- The Washington Times - Friday, June 2, 2000

Reaction to the Atlanta ruling on Elian Gonzalez swept quickly across the country Thursday, from Capitol Hill to Miami and even to Nevada, where George W. Bush weighed in on the matter.

Congressional backers of the Cuban boy deplored the court decision that opens the way for his return to Cuba.

"It can never be in a child's best interests to live under communist tyranny, and I hope that the appeals process will ultimately result in providing Elian Gonzalez with a life of liberty," said House Majority Whip Tom DeLay, Texas Republican.

Some Democrats shared the view. Rep. Robert Menendez of New Jersey said he would push the House to allow children a hearing when they are fleeing repressive countries.

"I believe the appeals court decision has sealed Elian's fate to a life under a dictatorship that does not share our freedoms and our family values," Mr. Menendez said. "It also sets a dangerous precedent for children fleeing dangerous regimes worldwide."

The current law does not specify an age limit for an asylum hearing, saying that any alien can request a hearing before being sent back to his home country. The INS, however, took the position that the law could not apply to a child, who is generally assumed to be too young to make important legal decisions.

Mr. Menendez said that interpretation was "clearly not the intent of Congress," which passed the asylum law in its broader form.

He said he will try to make that clear by changing the law.

Said Sen. Bob Graham, Florida Democrat: "We need to change that unacceptable status quo… . A cruel combination of fate and law has made a tragedy of Elian Gonzalez's life.

"If Elian's plight and today's court decision teach us anything, it is that our immigration laws do not account for the special needs of children. These laws do not treat children fairly or with proper sensitivity."

Sen. Connie Mack, Florida Republican, said the ruling mars the rule of law under which the United States was established.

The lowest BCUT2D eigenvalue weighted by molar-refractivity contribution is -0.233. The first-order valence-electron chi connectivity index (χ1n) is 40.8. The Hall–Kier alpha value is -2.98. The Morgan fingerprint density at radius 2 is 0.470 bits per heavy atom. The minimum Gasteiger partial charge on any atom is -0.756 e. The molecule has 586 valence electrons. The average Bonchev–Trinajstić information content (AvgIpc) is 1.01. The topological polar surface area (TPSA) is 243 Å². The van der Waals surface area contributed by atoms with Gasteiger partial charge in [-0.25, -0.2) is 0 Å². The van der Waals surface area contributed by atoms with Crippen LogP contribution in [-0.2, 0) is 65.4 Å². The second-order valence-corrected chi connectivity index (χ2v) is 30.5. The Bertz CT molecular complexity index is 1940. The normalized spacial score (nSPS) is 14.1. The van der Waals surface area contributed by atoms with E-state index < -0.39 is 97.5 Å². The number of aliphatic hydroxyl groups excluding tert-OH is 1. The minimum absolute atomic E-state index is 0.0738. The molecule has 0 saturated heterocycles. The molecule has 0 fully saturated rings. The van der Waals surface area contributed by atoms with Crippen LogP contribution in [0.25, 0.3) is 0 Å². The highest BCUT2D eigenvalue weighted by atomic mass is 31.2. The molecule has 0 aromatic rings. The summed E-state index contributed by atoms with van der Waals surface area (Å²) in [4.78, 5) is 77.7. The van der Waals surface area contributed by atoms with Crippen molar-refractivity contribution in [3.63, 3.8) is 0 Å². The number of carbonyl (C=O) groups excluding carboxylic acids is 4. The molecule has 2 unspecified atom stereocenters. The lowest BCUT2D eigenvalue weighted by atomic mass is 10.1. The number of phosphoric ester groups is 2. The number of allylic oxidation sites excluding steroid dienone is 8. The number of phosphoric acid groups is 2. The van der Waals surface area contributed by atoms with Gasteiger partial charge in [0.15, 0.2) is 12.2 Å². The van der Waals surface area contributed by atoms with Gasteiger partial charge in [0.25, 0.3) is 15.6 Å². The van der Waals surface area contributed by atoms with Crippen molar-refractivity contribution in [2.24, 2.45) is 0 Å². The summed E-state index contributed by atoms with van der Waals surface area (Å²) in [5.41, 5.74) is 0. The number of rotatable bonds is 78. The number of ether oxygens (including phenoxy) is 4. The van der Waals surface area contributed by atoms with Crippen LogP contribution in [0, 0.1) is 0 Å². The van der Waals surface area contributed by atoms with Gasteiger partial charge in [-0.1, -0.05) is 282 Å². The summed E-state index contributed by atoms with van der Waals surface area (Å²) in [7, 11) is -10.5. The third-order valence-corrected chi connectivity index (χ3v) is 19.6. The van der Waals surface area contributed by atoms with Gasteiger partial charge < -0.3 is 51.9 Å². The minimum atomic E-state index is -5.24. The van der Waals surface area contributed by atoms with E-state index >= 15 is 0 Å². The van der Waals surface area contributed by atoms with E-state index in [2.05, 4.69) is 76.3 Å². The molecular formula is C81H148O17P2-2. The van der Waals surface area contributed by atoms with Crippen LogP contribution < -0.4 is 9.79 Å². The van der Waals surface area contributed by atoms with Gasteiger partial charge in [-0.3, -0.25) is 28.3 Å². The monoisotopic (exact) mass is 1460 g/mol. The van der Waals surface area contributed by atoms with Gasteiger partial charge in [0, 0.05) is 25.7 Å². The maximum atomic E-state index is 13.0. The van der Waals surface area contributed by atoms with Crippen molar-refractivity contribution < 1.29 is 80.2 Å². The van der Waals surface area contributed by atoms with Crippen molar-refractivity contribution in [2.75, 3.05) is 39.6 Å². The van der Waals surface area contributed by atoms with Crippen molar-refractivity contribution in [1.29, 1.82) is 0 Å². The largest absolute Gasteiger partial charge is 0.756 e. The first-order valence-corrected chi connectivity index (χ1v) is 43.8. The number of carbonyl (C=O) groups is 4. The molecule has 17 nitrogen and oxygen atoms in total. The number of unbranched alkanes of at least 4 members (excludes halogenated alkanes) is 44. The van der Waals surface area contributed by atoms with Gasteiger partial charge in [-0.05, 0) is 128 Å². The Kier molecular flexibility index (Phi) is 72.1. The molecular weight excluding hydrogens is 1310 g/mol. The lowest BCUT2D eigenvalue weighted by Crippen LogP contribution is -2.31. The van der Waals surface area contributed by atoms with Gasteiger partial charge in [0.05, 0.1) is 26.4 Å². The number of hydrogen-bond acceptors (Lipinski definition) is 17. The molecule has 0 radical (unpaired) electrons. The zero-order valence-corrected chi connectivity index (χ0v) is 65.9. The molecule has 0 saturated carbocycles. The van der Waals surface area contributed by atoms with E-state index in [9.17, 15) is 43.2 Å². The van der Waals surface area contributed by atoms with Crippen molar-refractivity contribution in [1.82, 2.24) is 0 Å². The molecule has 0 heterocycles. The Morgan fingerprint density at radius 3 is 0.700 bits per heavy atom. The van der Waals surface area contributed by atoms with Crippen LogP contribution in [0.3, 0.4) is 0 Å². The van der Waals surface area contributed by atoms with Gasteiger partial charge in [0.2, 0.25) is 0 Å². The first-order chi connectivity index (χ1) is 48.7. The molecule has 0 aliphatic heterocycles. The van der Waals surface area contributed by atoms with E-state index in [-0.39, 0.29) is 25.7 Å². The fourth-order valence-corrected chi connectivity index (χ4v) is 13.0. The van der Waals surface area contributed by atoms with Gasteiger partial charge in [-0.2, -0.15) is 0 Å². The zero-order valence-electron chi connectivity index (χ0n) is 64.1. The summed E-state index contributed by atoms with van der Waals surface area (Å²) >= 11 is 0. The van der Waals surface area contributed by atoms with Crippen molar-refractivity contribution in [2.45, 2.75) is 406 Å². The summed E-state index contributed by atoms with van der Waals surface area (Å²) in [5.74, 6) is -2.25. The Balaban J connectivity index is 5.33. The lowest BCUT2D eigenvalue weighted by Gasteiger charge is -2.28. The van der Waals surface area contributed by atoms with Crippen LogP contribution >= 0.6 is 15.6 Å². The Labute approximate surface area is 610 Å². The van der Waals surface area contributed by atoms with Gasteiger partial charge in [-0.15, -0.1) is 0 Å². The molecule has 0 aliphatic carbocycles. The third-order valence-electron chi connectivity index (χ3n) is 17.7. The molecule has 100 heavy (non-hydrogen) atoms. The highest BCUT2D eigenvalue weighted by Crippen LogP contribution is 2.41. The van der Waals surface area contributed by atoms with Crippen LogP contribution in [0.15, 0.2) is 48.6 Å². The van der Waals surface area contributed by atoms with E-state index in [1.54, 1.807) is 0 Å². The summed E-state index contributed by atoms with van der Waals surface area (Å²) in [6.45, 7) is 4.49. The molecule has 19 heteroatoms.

"Our democracy should work to make the journey to freedom easier, not more complex. The denial of a court hearing either on custody or asylum leaves a black mark on our democracy," he said.

But Sen. Patrick J. Leahy of Vermont, the senior Democrat on the Judiciary Committee, agreed with the ruling.

"The court underscored common sense in deciding that a little 6-year-old boy belongs with his father," he said.

Meanwhile, Mr. Bush called on Vice President Al Gore to urge the Clinton administration to move the Elian custody battle to a family court.

Campaigning in Nevada, Mr. Bush criticized the decision and urged Mr. Gore to take action to change the venue for the custody dispute.

"I continue to believe that it's in the child's best interests for the decision to be made in a family Florida court, a court whose job it is to decide the best interests of the child," Mr. Bush told reporters.

"The vice president has made a similar statement, and I would hope that he would call on the attorney general to take this ruling and for her to allow the decision to be made in a family court," he said.

But Mr. Gore seemed resigned to Thursday's court decision, even as he described his own wish for a family court solution.

"I've long believed that the best way to have handled it would have been to have put it in a family court," Mr. Gore said as he campaigned in Atlanta.

"However, now it's in the federal courts," he said. "I think this decision must be accepted with respect as the appeals process continues, at least for a short time, and we all hope for the best for this young boy who's been through so much."

In Miami, the boy's relatives said they would battle on to win the castaway a political asylum hearing.

"We're going to keep fighting for the liberty of Elian," his great-uncle, Lazaro Gonzalez, said. "We will keep fighting with the laws … so Elian Gonzalez can live in a free country like his mother wanted."

Mr. Lazaro's daughter, Marisleysis Gonzalez, alternately defiant and fighting back tears, said she had recently phoned the home where Elian is staying but that a schoolmate's mother who answered refused to let her speak to Elian.

Outside the home where Elian lived with the Gonzalez family in Miami's Little Havana neighborhood, four dozen protesters wept, chanted "Liberty for Elian" and waved American and Cuban flags. Some wore T-shirts saying "The Devil Snatched Elian."

One woman collapsed, screaming and shaking uncontrollably when the ruling came, and was taken away by paramedics.

• This article is based in part on wire service reports.

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